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© 2015 Society of Biological Psychiatry. Background The amygdala is a central node in the brain network that processes aversive emotions and is extensively innervated by dorsal raphe nucleus (DRN) serotonin (5-hydroxytryptamine [5-HT]) neurons. Alterations in DRN 5-HT<inf>1A</inf> receptor availability cause phenotypes characterized by fearful behavior in preclinical models. However, it is unknown whether 5-HT<inf>1A</inf> receptor availability is linked specifically to the processing of aversive emotions in humans or whether it modulates connectivity in brain networks involved in emotion processing. To answer this question, we investigated the relationship between DRN 5-HT<inf>1A</inf> receptor availability and amygdala reactivity to aversive emotion and functional connectivity within the amygdala-cortical network. Methods We studied 15 healthy human participants who underwent positron emission tomography scanning with [<sup>11</sup>C]CUMI-101, a 5-HT<inf>1A</inf> partial agonist radioligand, and functional magnetic resonance imaging of brain responses during an incidental emotion processing task including happy, fearful, and neutral faces. Regional estimates of 5-HT<inf>1A</inf> receptor binding potential (nondisplaceable) were obtained by calculating total volumes of distribution for presynaptic DRN and amygdala. Connectivity between the amygdala and corticolimbic areas was assessed using psychophysiologic interaction analysis with the amygdala as the seed region. Results Analysis of the fear versus neutral contrast revealed a significant negative correlation between amygdala response and DRN binding potential (nondisplaceable) (r = -.87, p <.001). Availability of DRN 5-HT<inf>1A</inf> receptors positively correlated with amygdala connectivity with middle frontal gyrus, anterior cingulate cortex, bilateral precuneus, and left supramarginal gyrus for fearful (relative to neutral) faces. Conclusions Our data show that DRN 5-HT<inf>1A</inf> receptor availability is linked specifically to the processing of aversive emotions in the amygdala and the modulation of amygdala-cortical connectivity.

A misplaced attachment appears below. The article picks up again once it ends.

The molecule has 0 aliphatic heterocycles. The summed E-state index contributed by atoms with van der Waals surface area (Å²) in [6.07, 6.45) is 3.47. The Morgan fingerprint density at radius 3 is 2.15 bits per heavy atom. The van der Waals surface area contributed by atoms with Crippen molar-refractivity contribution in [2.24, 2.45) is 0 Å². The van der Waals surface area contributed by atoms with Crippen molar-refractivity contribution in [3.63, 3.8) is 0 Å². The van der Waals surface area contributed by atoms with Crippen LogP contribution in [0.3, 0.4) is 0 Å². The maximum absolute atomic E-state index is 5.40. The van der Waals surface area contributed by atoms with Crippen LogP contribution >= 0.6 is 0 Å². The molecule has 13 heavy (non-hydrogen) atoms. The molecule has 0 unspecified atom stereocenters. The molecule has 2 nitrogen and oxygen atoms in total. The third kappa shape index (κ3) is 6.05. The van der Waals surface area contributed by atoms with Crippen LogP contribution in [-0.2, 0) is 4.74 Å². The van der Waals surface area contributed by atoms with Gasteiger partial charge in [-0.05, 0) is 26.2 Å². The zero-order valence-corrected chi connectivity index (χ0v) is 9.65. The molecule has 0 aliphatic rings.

Original publication




Journal article


Biological Psychiatry

Publication Date





563 - 571